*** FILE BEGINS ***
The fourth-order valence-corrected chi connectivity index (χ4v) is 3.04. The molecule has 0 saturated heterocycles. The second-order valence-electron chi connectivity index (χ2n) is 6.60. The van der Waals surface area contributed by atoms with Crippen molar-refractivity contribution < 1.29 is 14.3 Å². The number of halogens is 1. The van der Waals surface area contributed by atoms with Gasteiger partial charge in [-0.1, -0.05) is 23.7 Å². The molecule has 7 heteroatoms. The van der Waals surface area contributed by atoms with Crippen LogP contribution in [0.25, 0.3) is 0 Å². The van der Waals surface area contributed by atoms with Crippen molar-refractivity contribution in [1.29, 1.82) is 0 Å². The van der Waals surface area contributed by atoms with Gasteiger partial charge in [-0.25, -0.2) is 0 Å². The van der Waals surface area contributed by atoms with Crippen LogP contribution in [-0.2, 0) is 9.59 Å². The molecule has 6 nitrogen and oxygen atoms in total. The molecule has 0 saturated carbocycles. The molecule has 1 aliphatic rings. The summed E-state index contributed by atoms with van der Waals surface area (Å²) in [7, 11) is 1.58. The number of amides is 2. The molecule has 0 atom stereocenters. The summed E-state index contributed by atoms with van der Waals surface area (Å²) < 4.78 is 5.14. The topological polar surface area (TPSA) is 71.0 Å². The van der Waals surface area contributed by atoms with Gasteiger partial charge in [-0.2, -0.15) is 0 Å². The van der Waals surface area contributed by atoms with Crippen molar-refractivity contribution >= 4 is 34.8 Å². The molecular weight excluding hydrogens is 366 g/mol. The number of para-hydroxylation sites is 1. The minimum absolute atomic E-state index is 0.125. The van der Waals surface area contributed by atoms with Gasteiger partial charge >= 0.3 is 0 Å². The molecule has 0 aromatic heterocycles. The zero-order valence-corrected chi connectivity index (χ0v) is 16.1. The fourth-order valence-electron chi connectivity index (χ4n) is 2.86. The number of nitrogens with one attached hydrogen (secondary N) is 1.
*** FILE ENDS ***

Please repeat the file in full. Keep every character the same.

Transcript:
The fourth-order valence-corrected chi connectivity index (χ4v) is 3.04. The molecule has 0 saturated heterocycles. The second-order valence-electron chi connectivity index (χ2n) is 6.60. The van der Waals surface area contributed by atoms with Crippen molar-refractivity contribution < 1.29 is 14.3 Å². The number of halogens is 1. The van der Waals surface area contributed by atoms with Gasteiger partial charge in [-0.1, -0.05) is 23.7 Å². The molecule has 7 heteroatoms. The van der Waals surface area contributed by atoms with Crippen LogP contribution in [0.25, 0.3) is 0 Å². The van der Waals surface area contributed by atoms with Crippen molar-refractivity contribution in [1.29, 1.82) is 0 Å². The van der Waals surface area contributed by atoms with Gasteiger partial charge in [-0.25, -0.2) is 0 Å². The van der Waals surface area contributed by atoms with Crippen LogP contribution in [-0.2, 0) is 9.59 Å². The molecule has 6 nitrogen and oxygen atoms in total. The molecule has 0 saturated carbocycles. The molecule has 1 aliphatic rings. The summed E-state index contributed by atoms with van der Waals surface area (Å²) in [7, 11) is 1.58. The number of amides is 2. The molecule has 0 atom stereocenters. The summed E-state index contributed by atoms with van der Waals surface area (Å²) < 4.78 is 5.14. The topological polar surface area (TPSA) is 71.0 Å². The van der Waals surface area contributed by atoms with Gasteiger partial charge in [-0.2, -0.15) is 0 Å². The van der Waals surface area contributed by atoms with Crippen molar-refractivity contribution >= 4 is 34.8 Å². The molecular weight excluding hydrogens is 366 g/mol. The number of para-hydroxylation sites is 1. The minimum absolute atomic E-state index is 0.125. The van der Waals surface area contributed by atoms with Gasteiger partial charge >= 0.3 is 0 Å². The molecule has 0 aromatic heterocycles. The zero-order valence-corrected chi connectivity index (χ0v) is 16.1. The fourth-order valence-electron chi connectivity index (χ4n) is 2.86. The number of nitrogens with one attached hydrogen (secondary N) is 1.